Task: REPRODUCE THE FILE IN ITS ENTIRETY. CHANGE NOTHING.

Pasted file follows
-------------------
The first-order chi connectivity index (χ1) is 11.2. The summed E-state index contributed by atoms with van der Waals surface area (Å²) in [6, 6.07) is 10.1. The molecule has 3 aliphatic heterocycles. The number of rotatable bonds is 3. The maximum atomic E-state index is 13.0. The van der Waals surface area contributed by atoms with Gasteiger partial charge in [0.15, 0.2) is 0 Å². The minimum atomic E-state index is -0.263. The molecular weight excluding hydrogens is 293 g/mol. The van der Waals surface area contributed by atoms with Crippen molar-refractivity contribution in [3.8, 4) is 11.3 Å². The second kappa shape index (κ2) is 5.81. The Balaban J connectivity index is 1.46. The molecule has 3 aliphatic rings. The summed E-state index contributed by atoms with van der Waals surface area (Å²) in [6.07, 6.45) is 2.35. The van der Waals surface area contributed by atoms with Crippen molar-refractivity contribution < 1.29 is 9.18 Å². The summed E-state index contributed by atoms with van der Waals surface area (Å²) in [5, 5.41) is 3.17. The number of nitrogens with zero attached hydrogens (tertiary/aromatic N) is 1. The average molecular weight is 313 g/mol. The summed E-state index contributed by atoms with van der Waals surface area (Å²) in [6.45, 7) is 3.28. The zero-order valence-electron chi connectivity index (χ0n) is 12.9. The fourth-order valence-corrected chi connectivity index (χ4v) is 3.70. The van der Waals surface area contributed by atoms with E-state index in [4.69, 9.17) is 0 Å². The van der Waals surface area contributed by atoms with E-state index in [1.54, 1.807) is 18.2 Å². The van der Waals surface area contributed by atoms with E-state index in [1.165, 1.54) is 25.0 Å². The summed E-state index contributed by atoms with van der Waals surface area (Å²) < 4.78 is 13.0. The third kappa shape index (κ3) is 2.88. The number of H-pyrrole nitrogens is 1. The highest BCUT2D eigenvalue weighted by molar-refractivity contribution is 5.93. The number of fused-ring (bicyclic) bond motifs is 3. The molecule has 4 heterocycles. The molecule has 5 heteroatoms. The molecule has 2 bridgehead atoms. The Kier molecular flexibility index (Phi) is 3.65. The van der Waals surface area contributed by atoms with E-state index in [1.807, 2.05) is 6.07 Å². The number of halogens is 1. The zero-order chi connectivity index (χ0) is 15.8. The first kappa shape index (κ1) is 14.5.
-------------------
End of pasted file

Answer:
The first-order chi connectivity index (χ1) is 11.2. The summed E-state index contributed by atoms with van der Waals surface area (Å²) in [6, 6.07) is 10.1. The molecule has 3 aliphatic heterocycles. The number of rotatable bonds is 3. The maximum atomic E-state index is 13.0. The van der Waals surface area contributed by atoms with Gasteiger partial charge in [0.15, 0.2) is 0 Å². The minimum atomic E-state index is -0.263. The molecular weight excluding hydrogens is 293 g/mol. The van der Waals surface area contributed by atoms with Crippen molar-refractivity contribution in [3.8, 4) is 11.3 Å². The second kappa shape index (κ2) is 5.81. The Balaban J connectivity index is 1.46. The molecule has 3 aliphatic rings. The summed E-state index contributed by atoms with van der Waals surface area (Å²) in [6.07, 6.45) is 2.35. The van der Waals surface area contributed by atoms with Crippen molar-refractivity contribution < 1.29 is 9.18 Å². The summed E-state index contributed by atoms with van der Waals surface area (Å²) in [5, 5.41) is 3.17. The number of nitrogens with zero attached hydrogens (tertiary/aromatic N) is 1. The average molecular weight is 313 g/mol. The summed E-state index contributed by atoms with van der Waals surface area (Å²) in [6.45, 7) is 3.28. The zero-order valence-electron chi connectivity index (χ0n) is 12.9. The fourth-order valence-corrected chi connectivity index (χ4v) is 3.70. The van der Waals surface area contributed by atoms with E-state index in [4.69, 9.17) is 0 Å². The van der Waals surface area contributed by atoms with E-state index in [1.54, 1.807) is 18.2 Å². The van der Waals surface area contributed by atoms with E-state index in [1.165, 1.54) is 25.0 Å². The summed E-state index contributed by atoms with van der Waals surface area (Å²) < 4.78 is 13.0. The third kappa shape index (κ3) is 2.88. The number of H-pyrrole nitrogens is 1. The highest BCUT2D eigenvalue weighted by molar-refractivity contribution is 5.93. The number of fused-ring (bicyclic) bond motifs is 3. The molecule has 4 heterocycles. The molecule has 5 heteroatoms. The molecule has 2 bridgehead atoms. The Kier molecular flexibility index (Phi) is 3.65. The van der Waals surface area contributed by atoms with E-state index in [1.807, 2.05) is 6.07 Å². The number of halogens is 1. The zero-order chi connectivity index (χ0) is 15.8. The first kappa shape index (κ1) is 14.5.